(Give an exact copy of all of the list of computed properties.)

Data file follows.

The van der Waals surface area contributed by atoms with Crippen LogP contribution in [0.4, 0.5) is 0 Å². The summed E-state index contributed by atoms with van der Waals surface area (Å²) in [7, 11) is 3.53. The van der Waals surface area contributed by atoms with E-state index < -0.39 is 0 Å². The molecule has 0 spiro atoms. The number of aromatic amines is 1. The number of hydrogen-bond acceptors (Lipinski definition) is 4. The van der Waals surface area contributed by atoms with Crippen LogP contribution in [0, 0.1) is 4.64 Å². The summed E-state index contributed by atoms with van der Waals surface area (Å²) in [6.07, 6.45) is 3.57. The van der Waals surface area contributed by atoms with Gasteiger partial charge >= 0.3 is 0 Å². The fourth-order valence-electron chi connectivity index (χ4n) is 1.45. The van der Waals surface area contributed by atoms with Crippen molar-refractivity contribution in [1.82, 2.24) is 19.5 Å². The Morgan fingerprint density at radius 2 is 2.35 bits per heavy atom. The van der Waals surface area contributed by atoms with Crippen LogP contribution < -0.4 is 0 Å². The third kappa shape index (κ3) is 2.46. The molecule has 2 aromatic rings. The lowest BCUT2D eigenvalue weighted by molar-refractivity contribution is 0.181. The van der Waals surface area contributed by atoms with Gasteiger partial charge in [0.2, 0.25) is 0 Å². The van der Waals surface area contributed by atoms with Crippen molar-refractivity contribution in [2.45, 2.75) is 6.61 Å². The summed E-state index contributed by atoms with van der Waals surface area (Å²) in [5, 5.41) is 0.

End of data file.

The van der Waals surface area contributed by atoms with Crippen LogP contribution in [0.4, 0.5) is 0 Å². The summed E-state index contributed by atoms with van der Waals surface area (Å²) in [7, 11) is 3.53. The van der Waals surface area contributed by atoms with E-state index < -0.39 is 0 Å². The molecule has 0 spiro atoms. The number of aromatic amines is 1. The number of hydrogen-bond acceptors (Lipinski definition) is 4. The van der Waals surface area contributed by atoms with Crippen LogP contribution in [0, 0.1) is 4.64 Å². The summed E-state index contributed by atoms with van der Waals surface area (Å²) in [6.07, 6.45) is 3.57. The van der Waals surface area contributed by atoms with Gasteiger partial charge >= 0.3 is 0 Å². The fourth-order valence-electron chi connectivity index (χ4n) is 1.45. The van der Waals surface area contributed by atoms with Crippen molar-refractivity contribution in [1.82, 2.24) is 19.5 Å². The Morgan fingerprint density at radius 2 is 2.35 bits per heavy atom. The van der Waals surface area contributed by atoms with Crippen LogP contribution < -0.4 is 0 Å². The third kappa shape index (κ3) is 2.46. The molecule has 2 aromatic rings. The lowest BCUT2D eigenvalue weighted by molar-refractivity contribution is 0.181. The van der Waals surface area contributed by atoms with Gasteiger partial charge in [0.2, 0.25) is 0 Å². The van der Waals surface area contributed by atoms with Crippen molar-refractivity contribution in [2.45, 2.75) is 6.61 Å². The summed E-state index contributed by atoms with van der Waals surface area (Å²) in [5, 5.41) is 0.